- We expect the combined entity to witness an incremental revenue gain (or synergy) of 5% of the total revenue of the two standalone companies due to the complementary nature of offerings across divisions as detailed above.
- This points to potential revenues of $160 billion for the combined entity in FY2021 (assuming that the entire incremental revenue gain is realized from year 1 of the acquisition).
- We then weigh the standalone P/S multiple for each company with their projected revenues for FY2022 to arrive at a revenue-weighed P/S multiple for the combined entity.
- The revenue-weighed P/S multiple represents the minimum figure that is appropriate to value the combined entity. We use the projected revenues after 3 years to account for the difference in expected revenue growth rates for the acquirer and the target
- Starting with the revenue-weighed P/S multiple figure of 8.9x, and keeping in mind the fact that the merger will result in sizable recurring cost savings, we estimate a higher P/S multiple of 9.1x to be appropriate for the combined entity.
- Using our revenue forecast of $160 billion and a P/S multiple of 9.1x for the combined entity, we arrive at an implied valuation of $1.46 trillion for the combined entity.
- As we estimate Microsoft’s intrinsic value to be $1.2 trillion, this implies that Microsoft could pay up to $260 billion for Adobe,
- Notably, if a deal actually is inked around this level, then it would make Microsoft’s acquisition of Adobe the largest M&A deals ever (unadjusted for inflation).
How Sensitive Is The Acquisition Price To The Revenue Synergy Estimate?
- As is the case with any major acquisition, the premium Microsoft could be ready to pay to acquire Adobe would depend primarily on the amount of synergies the deal is expected to generate.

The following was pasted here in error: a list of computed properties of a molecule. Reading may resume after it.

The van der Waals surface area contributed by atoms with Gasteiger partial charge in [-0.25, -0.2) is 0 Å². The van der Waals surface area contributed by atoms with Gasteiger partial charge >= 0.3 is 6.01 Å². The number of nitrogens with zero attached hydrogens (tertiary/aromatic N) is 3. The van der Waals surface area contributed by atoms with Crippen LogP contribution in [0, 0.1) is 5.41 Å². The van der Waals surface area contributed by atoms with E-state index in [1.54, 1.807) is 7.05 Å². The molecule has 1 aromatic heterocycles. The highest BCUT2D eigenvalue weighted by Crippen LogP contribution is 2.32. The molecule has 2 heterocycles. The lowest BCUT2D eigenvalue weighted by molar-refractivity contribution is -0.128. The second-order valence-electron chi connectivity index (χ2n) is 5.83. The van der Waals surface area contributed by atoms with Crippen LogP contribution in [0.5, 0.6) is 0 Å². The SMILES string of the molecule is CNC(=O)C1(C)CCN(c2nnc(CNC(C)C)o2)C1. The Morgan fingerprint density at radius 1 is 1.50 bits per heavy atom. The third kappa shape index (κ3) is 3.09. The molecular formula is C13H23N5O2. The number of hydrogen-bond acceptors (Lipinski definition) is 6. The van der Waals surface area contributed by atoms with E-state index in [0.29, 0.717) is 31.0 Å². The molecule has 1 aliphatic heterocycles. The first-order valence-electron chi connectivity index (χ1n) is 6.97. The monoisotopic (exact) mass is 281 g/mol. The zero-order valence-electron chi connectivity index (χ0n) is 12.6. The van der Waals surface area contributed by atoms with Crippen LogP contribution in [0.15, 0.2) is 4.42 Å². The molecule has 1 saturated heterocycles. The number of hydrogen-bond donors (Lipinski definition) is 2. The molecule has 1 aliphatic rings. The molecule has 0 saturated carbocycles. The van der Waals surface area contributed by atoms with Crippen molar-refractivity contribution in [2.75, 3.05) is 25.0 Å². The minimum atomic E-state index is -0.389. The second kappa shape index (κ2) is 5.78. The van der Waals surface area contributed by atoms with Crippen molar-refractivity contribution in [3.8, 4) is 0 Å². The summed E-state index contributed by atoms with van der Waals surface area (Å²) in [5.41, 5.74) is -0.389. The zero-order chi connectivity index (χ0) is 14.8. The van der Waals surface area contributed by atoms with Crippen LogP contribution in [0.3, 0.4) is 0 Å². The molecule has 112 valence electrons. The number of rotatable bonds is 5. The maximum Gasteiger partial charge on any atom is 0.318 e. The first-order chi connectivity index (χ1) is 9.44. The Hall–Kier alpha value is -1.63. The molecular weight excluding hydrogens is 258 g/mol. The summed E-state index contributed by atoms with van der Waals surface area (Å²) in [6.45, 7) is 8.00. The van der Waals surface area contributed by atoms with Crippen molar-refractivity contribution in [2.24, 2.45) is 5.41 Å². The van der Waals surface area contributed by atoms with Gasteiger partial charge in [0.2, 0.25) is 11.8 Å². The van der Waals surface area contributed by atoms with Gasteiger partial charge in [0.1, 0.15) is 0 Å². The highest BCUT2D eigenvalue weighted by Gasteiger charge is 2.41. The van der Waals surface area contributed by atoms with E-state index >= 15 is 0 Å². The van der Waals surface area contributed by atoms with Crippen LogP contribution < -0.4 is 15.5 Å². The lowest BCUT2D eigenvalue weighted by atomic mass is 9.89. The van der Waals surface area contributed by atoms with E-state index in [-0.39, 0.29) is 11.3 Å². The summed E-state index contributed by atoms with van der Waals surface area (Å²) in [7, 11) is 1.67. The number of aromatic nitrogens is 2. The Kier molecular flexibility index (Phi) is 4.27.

- As a Microsoft-Adobe deal will be driven primarily by revenue synergies, we highlight how changes in the revenue synergy estimate affect the acquisition price in the chart below.
- The maximum acquisition value for Adobe ranges from $203 billion to $314 billion for expected revenue synergies between 1% and 9%.
- Notably, this represents an acquisition premium between 47% and 127% to Adobe’s current market cap
What Are The Major Deterrents To A Potential Deal?
- Recent M&A deals in the technology space have closed in the range of 10-26x P/S.
- While SAP paid nearly 20x for its Qualtrics purchase, Salesforce.com paid closer to 12x.
- Per Trefis estimates, Microsoft would be paying almost 20x of Adobe’s expected revenues of $13.2 billion for fiscal 2021.
- Based on our fundamental assessment of the two companies’ valuation, despite the compelling logic and the associated synergies, the price tag of $260 billion in itself will be a major deterrent.
Think we have been too optimistic / pessimistic with our forecasts? Feel free to input your own forecasts in the Microsoft-Adobe acquisition dashboard and see how that impacts the potential acquisition value.
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The views and opinions expressed herein are the views and opinions of the author and do not necessarily reflect those of Nasdaq, Inc.